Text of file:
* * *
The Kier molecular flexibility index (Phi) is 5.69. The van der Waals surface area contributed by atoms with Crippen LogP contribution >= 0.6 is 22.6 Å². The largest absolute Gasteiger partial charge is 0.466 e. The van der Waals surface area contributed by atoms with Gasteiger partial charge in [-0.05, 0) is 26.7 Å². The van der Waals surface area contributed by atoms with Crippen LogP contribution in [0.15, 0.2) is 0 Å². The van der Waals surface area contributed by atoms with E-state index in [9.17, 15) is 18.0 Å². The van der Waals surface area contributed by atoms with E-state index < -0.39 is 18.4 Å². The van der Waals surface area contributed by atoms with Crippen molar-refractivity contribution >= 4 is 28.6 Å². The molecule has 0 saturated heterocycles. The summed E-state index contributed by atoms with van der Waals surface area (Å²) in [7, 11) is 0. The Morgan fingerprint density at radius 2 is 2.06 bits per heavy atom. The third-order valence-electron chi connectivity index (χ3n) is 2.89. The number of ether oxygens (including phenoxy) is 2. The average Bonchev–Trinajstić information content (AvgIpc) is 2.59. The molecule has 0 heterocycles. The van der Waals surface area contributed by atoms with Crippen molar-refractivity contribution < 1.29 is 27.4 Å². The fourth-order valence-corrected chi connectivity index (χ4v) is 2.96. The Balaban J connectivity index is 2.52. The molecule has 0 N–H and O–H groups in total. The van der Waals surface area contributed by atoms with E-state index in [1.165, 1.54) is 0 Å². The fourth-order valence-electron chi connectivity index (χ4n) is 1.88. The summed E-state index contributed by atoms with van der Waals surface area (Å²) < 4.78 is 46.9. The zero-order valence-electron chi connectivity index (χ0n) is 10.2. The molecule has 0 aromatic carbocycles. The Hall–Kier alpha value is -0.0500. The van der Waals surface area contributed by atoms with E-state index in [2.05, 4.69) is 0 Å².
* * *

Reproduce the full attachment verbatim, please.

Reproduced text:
The Kier molecular flexibility index (Phi) is 5.69. The van der Waals surface area contributed by atoms with Crippen LogP contribution >= 0.6 is 22.6 Å². The largest absolute Gasteiger partial charge is 0.466 e. The van der Waals surface area contributed by atoms with Gasteiger partial charge in [-0.05, 0) is 26.7 Å². The van der Waals surface area contributed by atoms with Crippen LogP contribution in [0.15, 0.2) is 0 Å². The van der Waals surface area contributed by atoms with E-state index in [9.17, 15) is 18.0 Å². The van der Waals surface area contributed by atoms with E-state index < -0.39 is 18.4 Å². The van der Waals surface area contributed by atoms with Crippen molar-refractivity contribution >= 4 is 28.6 Å². The molecule has 0 saturated heterocycles. The summed E-state index contributed by atoms with van der Waals surface area (Å²) in [7, 11) is 0. The Morgan fingerprint density at radius 2 is 2.06 bits per heavy atom. The third-order valence-electron chi connectivity index (χ3n) is 2.89. The number of ether oxygens (including phenoxy) is 2. The average Bonchev–Trinajstić information content (AvgIpc) is 2.59. The molecule has 0 heterocycles. The van der Waals surface area contributed by atoms with Crippen molar-refractivity contribution < 1.29 is 27.4 Å². The fourth-order valence-corrected chi connectivity index (χ4v) is 2.96. The Balaban J connectivity index is 2.52. The molecule has 0 N–H and O–H groups in total. The van der Waals surface area contributed by atoms with E-state index in [1.165, 1.54) is 0 Å². The fourth-order valence-electron chi connectivity index (χ4n) is 1.88. The summed E-state index contributed by atoms with van der Waals surface area (Å²) < 4.78 is 46.9. The zero-order valence-electron chi connectivity index (χ0n) is 10.2. The molecule has 0 aromatic carbocycles. The Hall–Kier alpha value is -0.0500. The van der Waals surface area contributed by atoms with E-state index in [2.05, 4.69) is 0 Å².